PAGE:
How does a spendthrift state which consumes nearly 57 percent of its GDP change its ways? How does a regulated, highly unionised labour market become flexible? What can a modern economy do about an unemployment rate stuck stubbornly at over ten percent? And how do the French rate the Emperor Emmanuel’s first ten weeks in power? The answers are obscured by the Macron miasma.
Versailles: the Hall of Mirrors
On a hot Monday afternoon in early July France’s new 39-year old President summoned both houses of the national parliament (the National Assembly (directly elected) and the Senate (indirectly elected)) to the Palace of Versailles for a special address.
Versailles, you will recall, was the magnificent seat of the court of the Sun King, Louis XIV, at the very apogee of the French monarchy – a monument to monarchical autocracy frozen forever in creamy Parisian limestone. It is surrounded by a succession of formal arcaded gardens adorned with monuments which speak of the glories of France. There are few more grandiose settings on the planet.
“If the Republic of inefficiency must end, so must the Republic of short-termism, petty deals and routine”, the Jupiterian President declared to the assembled dignitaries. And then he handed over to his Prime Minister, Édouard Philippe, for the dull nitty-gritty – and was whisked away by helicopter.
The next scene in which the French people saw him (modern life is a movie, remember) was being winched from the said helicopter down to the open hatch of a French nuclear submarine, Le Terrible, somewhere off the coast of Brittany. Watching this on live TV I couldn’t decide whether Monsieur Macron, in battle fatigues and life jacket, better resembled James Bond or Ken the action doll (as in Ken and Barbie).
Meanwhile, Monsieur Philippe told MPs and Senators that the promised tax cuts could not be delivered until the national finances were restored to some semblance of good health. As if by-the-by he then told them they were going to be culled – the National Assembly of 577 members will be reduced by about one third. Then came the real meat.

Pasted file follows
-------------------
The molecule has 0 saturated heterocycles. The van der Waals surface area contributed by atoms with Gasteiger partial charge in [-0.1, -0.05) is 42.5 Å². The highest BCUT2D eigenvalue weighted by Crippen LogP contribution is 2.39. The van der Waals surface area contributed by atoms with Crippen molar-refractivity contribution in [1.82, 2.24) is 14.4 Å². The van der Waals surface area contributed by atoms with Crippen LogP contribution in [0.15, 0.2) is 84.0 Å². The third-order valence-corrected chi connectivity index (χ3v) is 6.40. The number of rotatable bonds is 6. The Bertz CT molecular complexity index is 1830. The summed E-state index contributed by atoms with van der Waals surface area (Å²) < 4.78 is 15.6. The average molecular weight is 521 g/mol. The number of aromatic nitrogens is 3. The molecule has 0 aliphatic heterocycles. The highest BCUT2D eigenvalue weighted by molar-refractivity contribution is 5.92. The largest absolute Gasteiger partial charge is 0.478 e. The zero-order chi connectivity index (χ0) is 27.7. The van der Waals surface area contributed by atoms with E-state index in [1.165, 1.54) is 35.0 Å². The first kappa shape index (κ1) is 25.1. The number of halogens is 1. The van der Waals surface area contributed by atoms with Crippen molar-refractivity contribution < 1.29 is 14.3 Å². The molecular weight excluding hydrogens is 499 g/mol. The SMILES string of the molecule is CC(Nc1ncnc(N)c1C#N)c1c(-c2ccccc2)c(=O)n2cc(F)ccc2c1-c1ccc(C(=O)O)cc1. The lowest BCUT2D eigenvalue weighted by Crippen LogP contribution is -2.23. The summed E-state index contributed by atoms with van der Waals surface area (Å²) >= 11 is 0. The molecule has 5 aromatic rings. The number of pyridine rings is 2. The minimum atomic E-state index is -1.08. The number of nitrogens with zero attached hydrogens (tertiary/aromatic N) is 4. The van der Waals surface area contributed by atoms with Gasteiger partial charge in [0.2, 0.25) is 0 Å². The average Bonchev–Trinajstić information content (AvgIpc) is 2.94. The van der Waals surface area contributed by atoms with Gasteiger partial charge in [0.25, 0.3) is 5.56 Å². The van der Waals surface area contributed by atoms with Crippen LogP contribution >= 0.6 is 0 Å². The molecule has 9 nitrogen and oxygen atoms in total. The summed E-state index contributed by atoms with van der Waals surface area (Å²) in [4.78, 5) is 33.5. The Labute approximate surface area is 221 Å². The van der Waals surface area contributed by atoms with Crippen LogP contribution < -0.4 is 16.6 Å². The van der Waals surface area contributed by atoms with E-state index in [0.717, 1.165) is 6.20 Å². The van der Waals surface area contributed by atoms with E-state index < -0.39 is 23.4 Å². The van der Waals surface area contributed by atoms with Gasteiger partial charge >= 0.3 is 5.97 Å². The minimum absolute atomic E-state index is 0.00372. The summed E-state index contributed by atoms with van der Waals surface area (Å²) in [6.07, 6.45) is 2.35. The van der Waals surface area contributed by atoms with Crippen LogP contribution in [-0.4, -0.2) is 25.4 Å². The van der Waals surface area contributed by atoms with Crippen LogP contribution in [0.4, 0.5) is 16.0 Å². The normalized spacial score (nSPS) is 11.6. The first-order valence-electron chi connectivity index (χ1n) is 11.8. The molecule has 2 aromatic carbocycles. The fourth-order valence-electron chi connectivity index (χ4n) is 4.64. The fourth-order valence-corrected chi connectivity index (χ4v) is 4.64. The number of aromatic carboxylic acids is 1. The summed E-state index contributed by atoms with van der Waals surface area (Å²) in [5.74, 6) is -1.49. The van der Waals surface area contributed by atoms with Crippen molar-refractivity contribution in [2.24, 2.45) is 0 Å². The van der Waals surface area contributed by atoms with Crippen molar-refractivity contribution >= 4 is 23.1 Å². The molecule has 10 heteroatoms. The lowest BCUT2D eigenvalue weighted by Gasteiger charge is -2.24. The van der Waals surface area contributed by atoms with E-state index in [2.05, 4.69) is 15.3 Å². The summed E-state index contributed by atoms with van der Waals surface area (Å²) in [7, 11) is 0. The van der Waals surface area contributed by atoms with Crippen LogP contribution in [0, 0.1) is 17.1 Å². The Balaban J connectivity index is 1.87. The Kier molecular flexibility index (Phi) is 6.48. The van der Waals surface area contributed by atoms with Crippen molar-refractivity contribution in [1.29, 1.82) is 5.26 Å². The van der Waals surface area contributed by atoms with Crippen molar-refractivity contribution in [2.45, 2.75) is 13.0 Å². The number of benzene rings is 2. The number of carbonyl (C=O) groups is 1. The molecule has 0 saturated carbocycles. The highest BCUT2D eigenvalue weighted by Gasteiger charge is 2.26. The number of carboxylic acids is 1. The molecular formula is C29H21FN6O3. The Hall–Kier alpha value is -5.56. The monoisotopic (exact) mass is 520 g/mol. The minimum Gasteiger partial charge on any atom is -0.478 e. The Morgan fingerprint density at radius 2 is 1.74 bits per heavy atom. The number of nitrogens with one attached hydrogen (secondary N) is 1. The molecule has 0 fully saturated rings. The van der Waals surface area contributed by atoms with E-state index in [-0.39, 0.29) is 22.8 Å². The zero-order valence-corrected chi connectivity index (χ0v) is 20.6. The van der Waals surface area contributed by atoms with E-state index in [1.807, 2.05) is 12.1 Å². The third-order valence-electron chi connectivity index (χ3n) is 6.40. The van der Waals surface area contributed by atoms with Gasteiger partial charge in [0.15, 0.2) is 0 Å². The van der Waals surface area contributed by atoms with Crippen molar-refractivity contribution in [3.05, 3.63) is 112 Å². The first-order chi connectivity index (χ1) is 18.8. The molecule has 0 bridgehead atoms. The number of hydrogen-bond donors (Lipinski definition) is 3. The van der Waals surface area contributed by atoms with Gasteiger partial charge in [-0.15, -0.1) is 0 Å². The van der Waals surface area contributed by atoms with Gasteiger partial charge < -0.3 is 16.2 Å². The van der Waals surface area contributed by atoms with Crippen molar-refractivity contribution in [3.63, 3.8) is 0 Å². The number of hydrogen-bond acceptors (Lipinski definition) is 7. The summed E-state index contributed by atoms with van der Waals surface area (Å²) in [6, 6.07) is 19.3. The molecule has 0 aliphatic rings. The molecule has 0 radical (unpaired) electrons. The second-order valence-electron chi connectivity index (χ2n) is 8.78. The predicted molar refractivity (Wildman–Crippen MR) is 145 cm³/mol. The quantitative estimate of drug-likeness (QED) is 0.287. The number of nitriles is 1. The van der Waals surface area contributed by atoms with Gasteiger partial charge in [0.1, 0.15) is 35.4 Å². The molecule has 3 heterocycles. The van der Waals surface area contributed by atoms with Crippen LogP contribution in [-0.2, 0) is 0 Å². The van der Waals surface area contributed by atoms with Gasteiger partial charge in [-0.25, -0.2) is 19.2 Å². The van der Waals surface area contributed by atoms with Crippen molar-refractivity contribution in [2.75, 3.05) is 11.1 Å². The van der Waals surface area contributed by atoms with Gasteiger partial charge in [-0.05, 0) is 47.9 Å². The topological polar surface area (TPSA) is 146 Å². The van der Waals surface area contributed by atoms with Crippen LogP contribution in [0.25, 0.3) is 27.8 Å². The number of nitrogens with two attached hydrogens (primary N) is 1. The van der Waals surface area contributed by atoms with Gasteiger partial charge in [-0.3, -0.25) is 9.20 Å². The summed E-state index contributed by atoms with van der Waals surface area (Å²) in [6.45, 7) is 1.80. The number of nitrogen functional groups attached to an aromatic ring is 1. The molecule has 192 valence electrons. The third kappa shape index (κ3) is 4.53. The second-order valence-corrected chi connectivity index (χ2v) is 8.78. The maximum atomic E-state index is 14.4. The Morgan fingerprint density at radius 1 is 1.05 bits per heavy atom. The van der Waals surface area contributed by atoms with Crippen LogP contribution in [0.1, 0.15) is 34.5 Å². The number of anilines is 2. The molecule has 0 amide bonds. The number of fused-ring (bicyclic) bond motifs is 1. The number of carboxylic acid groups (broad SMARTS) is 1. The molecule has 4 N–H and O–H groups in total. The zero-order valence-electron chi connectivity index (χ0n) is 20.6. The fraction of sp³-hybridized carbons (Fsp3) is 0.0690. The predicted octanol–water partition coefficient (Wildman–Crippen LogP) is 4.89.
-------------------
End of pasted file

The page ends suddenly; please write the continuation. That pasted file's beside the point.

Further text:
“We are dancing on a volcano of debt” said Monsieur Philippe. Chronic state overspending, so long out of control, must be tempered. The Prime Minister reminded his audience that France now owes its creditors €2.1 trillion – nearly 100 percent of GDP. He continued in a vein worthy of a Master Investor editorial meeting:
The French are hooked on public spending. Like all addictions it doesn’t solve any of the problems it is meant to ease. And like all addictions it requires willing and courage to break the habit.
He revealed that the budget deficit this year (further to the previous Socialist government’s budget) would well above the three percent limit supposedly required by the EU Stability Pact.
Then he set three key targets. The first is that the deficit must be brought below three percent of GDP in the current fiscal year – that means immediate spending cuts of more than €4 billion. The second was that state spending would be cut by three percent over five years. The third was that the tax burden would be cut by one percent over the next five years (including the target reduction of corporation tax to 25 percent).
Jean-Luc Mélenchon, the far-left presidential candidate who is now an MP for Bouches-du-Rhône, was not impressed. He described President Macron’s Versailles address as “overblown Bonapartism, bleating Europeanism…and deadly boring”. Mélenchon is the French Jeremy Corbyn (or vice versa) – both idolise Venezuela’s Hugo Chavez and believe that all pro-market reforms are inimical to workers’ rights. He is already scheduled to lead a mass demonstration in Paris on 23 September against Macron’s coup d’état.
Lunch with the Trumps
A week or so later, on Bastille Day, the dazzling young President succeeded in charming his American counterpart over lunch up the Eiffel Tower. The Donald was in Paris as the guest of honour for the military parade that marks France’s national day. By the end of his whirlwind visit to the City of Light, a bromance seemed to have blossomed between the two big-ego Presidents. Mr Trump even opened the door to changing his mind on binning the Paris Accord.
There is a lesson to be learnt here on the other side of the Channel. While the British tie themselves in knots over the “morality” of according Mr Trump a state visit – while Speaker Bercow huffs and puffs and Mayor Khan gets into Twitter wars with the 45th President – the French just get on with it. Mr Trump is even more lowly esteemed in France than he is in Britain; but the French understand the unsentimental necessity for diplomacy. Whoever said the British are pragmatic and the French are doctrinaire? It often doesn’t look that way from Paris.